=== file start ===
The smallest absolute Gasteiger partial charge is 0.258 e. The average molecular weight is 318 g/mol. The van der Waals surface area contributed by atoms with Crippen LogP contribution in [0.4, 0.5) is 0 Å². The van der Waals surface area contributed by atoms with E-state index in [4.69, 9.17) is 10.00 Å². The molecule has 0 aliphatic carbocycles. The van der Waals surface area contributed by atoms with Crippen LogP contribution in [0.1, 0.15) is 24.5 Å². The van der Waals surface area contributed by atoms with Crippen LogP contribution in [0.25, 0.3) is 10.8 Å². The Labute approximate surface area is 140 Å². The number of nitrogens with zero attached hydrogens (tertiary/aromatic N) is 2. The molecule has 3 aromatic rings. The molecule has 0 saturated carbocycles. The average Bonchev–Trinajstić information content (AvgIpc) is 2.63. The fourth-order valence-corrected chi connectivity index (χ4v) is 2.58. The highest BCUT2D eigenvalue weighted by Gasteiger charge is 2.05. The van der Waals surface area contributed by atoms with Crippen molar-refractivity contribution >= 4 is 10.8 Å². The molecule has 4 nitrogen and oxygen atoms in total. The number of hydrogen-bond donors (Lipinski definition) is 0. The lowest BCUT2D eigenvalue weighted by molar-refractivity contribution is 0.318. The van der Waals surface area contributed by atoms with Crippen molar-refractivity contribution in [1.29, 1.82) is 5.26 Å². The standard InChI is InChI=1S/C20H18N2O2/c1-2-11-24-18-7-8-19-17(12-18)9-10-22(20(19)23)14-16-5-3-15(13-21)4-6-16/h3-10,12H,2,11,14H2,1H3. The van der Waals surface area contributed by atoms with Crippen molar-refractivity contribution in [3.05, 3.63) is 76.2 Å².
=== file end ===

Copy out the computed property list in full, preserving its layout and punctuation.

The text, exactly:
The smallest absolute Gasteiger partial charge is 0.258 e. The average molecular weight is 318 g/mol. The van der Waals surface area contributed by atoms with Crippen LogP contribution in [0.4, 0.5) is 0 Å². The van der Waals surface area contributed by atoms with E-state index in [4.69, 9.17) is 10.00 Å². The molecule has 0 aliphatic carbocycles. The van der Waals surface area contributed by atoms with Crippen LogP contribution in [0.1, 0.15) is 24.5 Å². The van der Waals surface area contributed by atoms with Crippen LogP contribution in [0.25, 0.3) is 10.8 Å². The Labute approximate surface area is 140 Å². The number of nitrogens with zero attached hydrogens (tertiary/aromatic N) is 2. The molecule has 3 aromatic rings. The molecule has 0 saturated carbocycles. The average Bonchev–Trinajstić information content (AvgIpc) is 2.63. The fourth-order valence-corrected chi connectivity index (χ4v) is 2.58. The highest BCUT2D eigenvalue weighted by Gasteiger charge is 2.05. The van der Waals surface area contributed by atoms with Crippen molar-refractivity contribution >= 4 is 10.8 Å². The molecule has 4 nitrogen and oxygen atoms in total. The number of hydrogen-bond donors (Lipinski definition) is 0. The lowest BCUT2D eigenvalue weighted by molar-refractivity contribution is 0.318. The van der Waals surface area contributed by atoms with Crippen molar-refractivity contribution in [1.29, 1.82) is 5.26 Å². The standard InChI is InChI=1S/C20H18N2O2/c1-2-11-24-18-7-8-19-17(12-18)9-10-22(20(19)23)14-16-5-3-15(13-21)4-6-16/h3-10,12H,2,11,14H2,1H3. The van der Waals surface area contributed by atoms with Crippen molar-refractivity contribution in [3.05, 3.63) is 76.2 Å².